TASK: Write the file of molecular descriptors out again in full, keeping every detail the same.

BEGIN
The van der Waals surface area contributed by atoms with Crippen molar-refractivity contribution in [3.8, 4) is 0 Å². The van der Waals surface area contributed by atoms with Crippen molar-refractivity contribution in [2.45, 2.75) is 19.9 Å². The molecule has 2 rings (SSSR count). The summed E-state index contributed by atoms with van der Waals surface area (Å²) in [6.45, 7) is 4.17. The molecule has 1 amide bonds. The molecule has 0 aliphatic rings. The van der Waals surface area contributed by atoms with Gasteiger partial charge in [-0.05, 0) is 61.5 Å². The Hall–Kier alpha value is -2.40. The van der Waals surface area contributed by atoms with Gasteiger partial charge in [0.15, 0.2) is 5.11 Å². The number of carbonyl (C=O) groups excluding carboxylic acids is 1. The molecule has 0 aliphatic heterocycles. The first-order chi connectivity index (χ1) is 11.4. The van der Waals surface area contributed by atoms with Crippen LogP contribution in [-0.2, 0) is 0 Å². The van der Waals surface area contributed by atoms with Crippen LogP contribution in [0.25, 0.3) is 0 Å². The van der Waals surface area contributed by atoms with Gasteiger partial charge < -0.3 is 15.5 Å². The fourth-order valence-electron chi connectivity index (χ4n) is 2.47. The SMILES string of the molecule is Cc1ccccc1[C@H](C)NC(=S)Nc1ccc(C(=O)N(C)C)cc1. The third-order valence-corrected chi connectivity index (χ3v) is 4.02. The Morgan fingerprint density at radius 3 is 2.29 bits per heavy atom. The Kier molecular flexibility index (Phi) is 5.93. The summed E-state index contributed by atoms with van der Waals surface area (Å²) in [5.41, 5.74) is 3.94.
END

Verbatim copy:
The van der Waals surface area contributed by atoms with Crippen molar-refractivity contribution in [3.8, 4) is 0 Å². The van der Waals surface area contributed by atoms with Crippen molar-refractivity contribution in [2.45, 2.75) is 19.9 Å². The molecule has 2 rings (SSSR count). The summed E-state index contributed by atoms with van der Waals surface area (Å²) in [6.45, 7) is 4.17. The molecule has 1 amide bonds. The molecule has 0 aliphatic rings. The van der Waals surface area contributed by atoms with Gasteiger partial charge in [-0.05, 0) is 61.5 Å². The Hall–Kier alpha value is -2.40. The van der Waals surface area contributed by atoms with Gasteiger partial charge in [0.15, 0.2) is 5.11 Å². The number of carbonyl (C=O) groups excluding carboxylic acids is 1. The molecule has 0 aliphatic heterocycles. The first-order chi connectivity index (χ1) is 11.4. The van der Waals surface area contributed by atoms with Crippen LogP contribution in [-0.2, 0) is 0 Å². The van der Waals surface area contributed by atoms with Crippen LogP contribution in [0.25, 0.3) is 0 Å². The van der Waals surface area contributed by atoms with Gasteiger partial charge < -0.3 is 15.5 Å². The fourth-order valence-electron chi connectivity index (χ4n) is 2.47. The SMILES string of the molecule is Cc1ccccc1[C@H](C)NC(=S)Nc1ccc(C(=O)N(C)C)cc1. The third-order valence-corrected chi connectivity index (χ3v) is 4.02. The Morgan fingerprint density at radius 3 is 2.29 bits per heavy atom. The Kier molecular flexibility index (Phi) is 5.93. The summed E-state index contributed by atoms with van der Waals surface area (Å²) in [5.41, 5.74) is 3.94.